Four interviewing myths

Hiring great people can be tricky and there is a ton of information out there about what are the best ways to interview prospective candidates. Unfortunately you are going to run into a lot of conflicting opinions about the best way to conduct interviews. Here are four interviewing myths that you might want to avoid.

I ran across an interesting blog post (actually quite a few interesting posts) at a site called The posts were written by Barry Shamis who has been working in the hiring business since 1984. He has been exploring, testing, learning, teaching, and writing about the hiring and recruiting process for decades and he has some pretty good ideas that sometimes fly in the face of standard industry opinions.

One article I ran across, Interviewing Myths, brings up some interesting points (you can read the full post here).

Barry’s first myth is something we should all consider when hiring a new employee; interview behavior equals job performance. This is something that we often forget and yet is so obvious. Just because someone does well (or not so well) in an interview doesn’t necessarily translate to how well they can perform on the job. Interviews are stressful (for both the candidate and the interviewer) and the situation is unique. Keep that in mind as you make your decisions.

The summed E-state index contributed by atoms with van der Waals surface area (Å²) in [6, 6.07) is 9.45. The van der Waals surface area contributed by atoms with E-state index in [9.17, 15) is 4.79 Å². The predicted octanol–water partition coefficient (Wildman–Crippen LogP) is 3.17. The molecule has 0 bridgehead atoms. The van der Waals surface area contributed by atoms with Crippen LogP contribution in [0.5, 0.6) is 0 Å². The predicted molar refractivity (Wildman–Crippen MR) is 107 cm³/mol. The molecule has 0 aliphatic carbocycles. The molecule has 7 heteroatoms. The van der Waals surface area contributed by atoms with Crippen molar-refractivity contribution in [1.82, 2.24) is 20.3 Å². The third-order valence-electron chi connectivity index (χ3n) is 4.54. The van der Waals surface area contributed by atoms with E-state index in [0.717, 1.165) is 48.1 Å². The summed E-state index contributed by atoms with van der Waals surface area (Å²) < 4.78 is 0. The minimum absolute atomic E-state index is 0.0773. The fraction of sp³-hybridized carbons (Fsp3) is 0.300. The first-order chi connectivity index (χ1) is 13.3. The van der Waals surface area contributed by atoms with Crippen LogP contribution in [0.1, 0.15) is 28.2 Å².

The second myth is; open-ended questions are best. As Barry points out, once you have asked an open-ended question you have essentially lost control of the interview, the answers you get may not be the answers you need from a prospective employee, and finally, they put the candidate under tremendous stress. A potential sales person might stumble when they have to ad lib but in the real world they would never go on a sales call without being fully prepared ahead of time (at least they should be prepared).

The third myth is one we probably all fall victim to; gut-feel makes great decisions. If someone triggers a strong gut feeling – either positive or negative, Barry suggests you stop and ask yourself ‘what triggered these feelings’ and ‘how do these feelings translate into how well (or poorly) the candidate will likely perform on the job?’ He doesn’t say ignore your feelings altogether – if you something about the candidate drives you crazy during the interview you may be stuck with them for a long time to come.

Finally his last myth; you should evaluate candidates against each other. As Barry states in his post “if you have a good profile, have asked good questions in the interview and evaluated properly, you only need to compare candidates against your standard, not against each other.” Of course you need to create a meaningful profile of the ideal candidate ahead of time and Barry has many other posts on his site that can help you do that.

Interviewing new hire candidates can be stressful and tiring. For most of us interviewing is not something we do on a daily basis. It’s worthwhile doing a little research into interviewing techniques and is a good place to start.